221b FRIENDSHIP is one of the few folk melodies in A Supplement to the Kentucky Harmony that has a well known, secular source—it was written by George Frederick Handel for his 1736 opera Atalanta. Sometime in the sixty years after its first performance, the melody acquired English words that are attributed to a “Mr. Bidwell, of Connecticut” in the American Musical Miscellany (1789). As far as I know, the tune was first published with this text under the title THE BRITISH MUSE in a two-part arrangement in the Select Songster (1786). Here are a few different versions I’ve collected:
Chorus “Viva la face, viva l’amor!” from Atalanta, 1736. This is probably the most interesting arrangement to sing because it’s so different from the style of the subsequent “folk” versions. I’ve transposed it down from the original key of D major and set it in shape notes, but kept the melody in the top part—a true soprano.
PDF (4 shapes)
PDF (7 shapes)
American Musical Miscellany, 1789. The version of FRIENDSHIP in this small book of mostly secular songs and melodies inspired the arrangement on 221b of the Shenandoah. I changed the bass slightly and wrote an alto and treble part.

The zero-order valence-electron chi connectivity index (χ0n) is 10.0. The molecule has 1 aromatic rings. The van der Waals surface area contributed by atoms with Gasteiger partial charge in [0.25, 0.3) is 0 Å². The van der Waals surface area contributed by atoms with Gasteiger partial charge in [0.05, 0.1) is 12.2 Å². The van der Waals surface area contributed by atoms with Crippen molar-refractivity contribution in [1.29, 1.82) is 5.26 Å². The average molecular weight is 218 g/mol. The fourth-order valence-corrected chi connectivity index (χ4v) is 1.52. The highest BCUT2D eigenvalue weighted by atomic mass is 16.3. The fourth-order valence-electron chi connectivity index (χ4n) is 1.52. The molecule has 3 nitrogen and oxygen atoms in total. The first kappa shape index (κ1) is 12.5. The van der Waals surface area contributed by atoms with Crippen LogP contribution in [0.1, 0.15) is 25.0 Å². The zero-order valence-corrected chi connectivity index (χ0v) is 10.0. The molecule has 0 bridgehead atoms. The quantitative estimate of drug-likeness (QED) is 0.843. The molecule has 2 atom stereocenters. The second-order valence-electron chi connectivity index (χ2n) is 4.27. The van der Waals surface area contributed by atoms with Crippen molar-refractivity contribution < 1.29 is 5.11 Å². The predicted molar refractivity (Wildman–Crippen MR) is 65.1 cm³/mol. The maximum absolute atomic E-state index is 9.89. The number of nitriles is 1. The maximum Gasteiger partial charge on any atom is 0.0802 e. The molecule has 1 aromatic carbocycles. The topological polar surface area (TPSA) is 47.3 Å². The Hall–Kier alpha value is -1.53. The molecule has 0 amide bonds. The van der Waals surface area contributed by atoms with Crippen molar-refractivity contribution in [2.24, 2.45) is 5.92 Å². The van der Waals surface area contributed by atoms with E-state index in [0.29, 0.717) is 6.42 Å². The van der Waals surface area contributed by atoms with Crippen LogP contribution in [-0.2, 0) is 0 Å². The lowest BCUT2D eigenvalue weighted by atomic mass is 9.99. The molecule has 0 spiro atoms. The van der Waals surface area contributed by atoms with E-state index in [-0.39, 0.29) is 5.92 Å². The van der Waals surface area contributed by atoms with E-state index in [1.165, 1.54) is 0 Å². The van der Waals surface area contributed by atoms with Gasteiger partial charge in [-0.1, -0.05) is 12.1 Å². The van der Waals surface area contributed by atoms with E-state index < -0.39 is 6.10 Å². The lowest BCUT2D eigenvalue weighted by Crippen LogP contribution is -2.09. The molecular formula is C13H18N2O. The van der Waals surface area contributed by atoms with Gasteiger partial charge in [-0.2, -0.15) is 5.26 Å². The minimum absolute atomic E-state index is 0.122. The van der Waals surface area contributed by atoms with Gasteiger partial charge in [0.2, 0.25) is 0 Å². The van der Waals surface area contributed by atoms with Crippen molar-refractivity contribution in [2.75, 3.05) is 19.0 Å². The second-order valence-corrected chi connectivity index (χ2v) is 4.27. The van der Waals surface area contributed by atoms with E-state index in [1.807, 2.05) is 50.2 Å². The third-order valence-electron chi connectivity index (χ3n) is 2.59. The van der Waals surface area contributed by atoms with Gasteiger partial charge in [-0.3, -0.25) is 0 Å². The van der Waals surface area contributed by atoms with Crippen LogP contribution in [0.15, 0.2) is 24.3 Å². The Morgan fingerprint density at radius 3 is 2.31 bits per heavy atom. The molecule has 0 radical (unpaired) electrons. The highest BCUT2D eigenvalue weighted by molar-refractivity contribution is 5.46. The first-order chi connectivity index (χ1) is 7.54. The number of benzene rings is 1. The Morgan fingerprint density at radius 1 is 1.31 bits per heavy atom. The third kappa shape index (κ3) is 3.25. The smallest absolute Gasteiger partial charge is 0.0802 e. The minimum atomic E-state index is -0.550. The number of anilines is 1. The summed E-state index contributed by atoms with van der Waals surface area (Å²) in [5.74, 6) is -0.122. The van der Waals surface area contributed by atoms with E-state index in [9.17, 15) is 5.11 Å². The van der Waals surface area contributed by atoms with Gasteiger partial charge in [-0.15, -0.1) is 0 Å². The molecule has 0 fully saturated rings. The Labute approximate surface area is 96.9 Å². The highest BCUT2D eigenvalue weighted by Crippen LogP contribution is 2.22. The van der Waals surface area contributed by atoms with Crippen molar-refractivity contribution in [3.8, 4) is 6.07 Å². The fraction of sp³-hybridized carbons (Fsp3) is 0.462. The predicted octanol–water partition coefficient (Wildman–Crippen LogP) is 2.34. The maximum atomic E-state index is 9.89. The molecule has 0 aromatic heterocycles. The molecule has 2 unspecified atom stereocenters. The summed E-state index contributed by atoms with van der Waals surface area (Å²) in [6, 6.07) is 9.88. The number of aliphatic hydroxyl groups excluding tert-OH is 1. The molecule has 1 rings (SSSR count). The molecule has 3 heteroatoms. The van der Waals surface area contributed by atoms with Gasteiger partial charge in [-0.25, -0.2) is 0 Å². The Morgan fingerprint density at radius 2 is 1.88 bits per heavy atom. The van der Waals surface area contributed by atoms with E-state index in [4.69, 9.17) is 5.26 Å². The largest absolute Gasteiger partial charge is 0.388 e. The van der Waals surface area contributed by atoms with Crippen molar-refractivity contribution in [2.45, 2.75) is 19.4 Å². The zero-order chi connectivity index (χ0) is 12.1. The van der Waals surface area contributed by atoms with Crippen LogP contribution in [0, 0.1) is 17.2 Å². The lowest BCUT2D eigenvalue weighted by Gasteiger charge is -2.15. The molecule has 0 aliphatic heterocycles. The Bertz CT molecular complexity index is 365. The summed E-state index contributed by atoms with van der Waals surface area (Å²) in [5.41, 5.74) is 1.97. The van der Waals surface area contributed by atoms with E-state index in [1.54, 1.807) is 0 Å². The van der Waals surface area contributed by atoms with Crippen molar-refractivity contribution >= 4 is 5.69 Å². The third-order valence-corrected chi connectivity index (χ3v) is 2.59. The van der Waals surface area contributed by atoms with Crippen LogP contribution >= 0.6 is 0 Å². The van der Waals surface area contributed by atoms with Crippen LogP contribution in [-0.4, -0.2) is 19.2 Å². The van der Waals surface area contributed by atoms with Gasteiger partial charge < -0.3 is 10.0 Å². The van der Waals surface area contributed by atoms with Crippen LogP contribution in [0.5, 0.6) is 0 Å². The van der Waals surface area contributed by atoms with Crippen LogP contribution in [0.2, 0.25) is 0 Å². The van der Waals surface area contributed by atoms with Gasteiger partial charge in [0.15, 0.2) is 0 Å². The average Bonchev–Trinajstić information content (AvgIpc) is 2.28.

A Supplement to the Kentucky Harmony, 1820. This four-part arrangement is attributed to Cook. Yes, the alto ends the song on the sixth degree (la) of the scale! I’m guessing this was a printer’s mistake, especially since the corresponding phrase ends with the fifth degree (sol) earlier in the song.
The Southern and Western Pocket Harmonist, 1846 (based on the arrangement in Wyeth’s Repository, Part II, 1813). The bass in this setting is almost identical to Wyeth’s; the treble is a simplification of the Wyeth’s treble, which had some difficult leaps. This arrangement is also in the Christian Harmony, with an added alto.
Link to facsimile: http://www.hymnary.org/text/friendship_to_every_willing_mind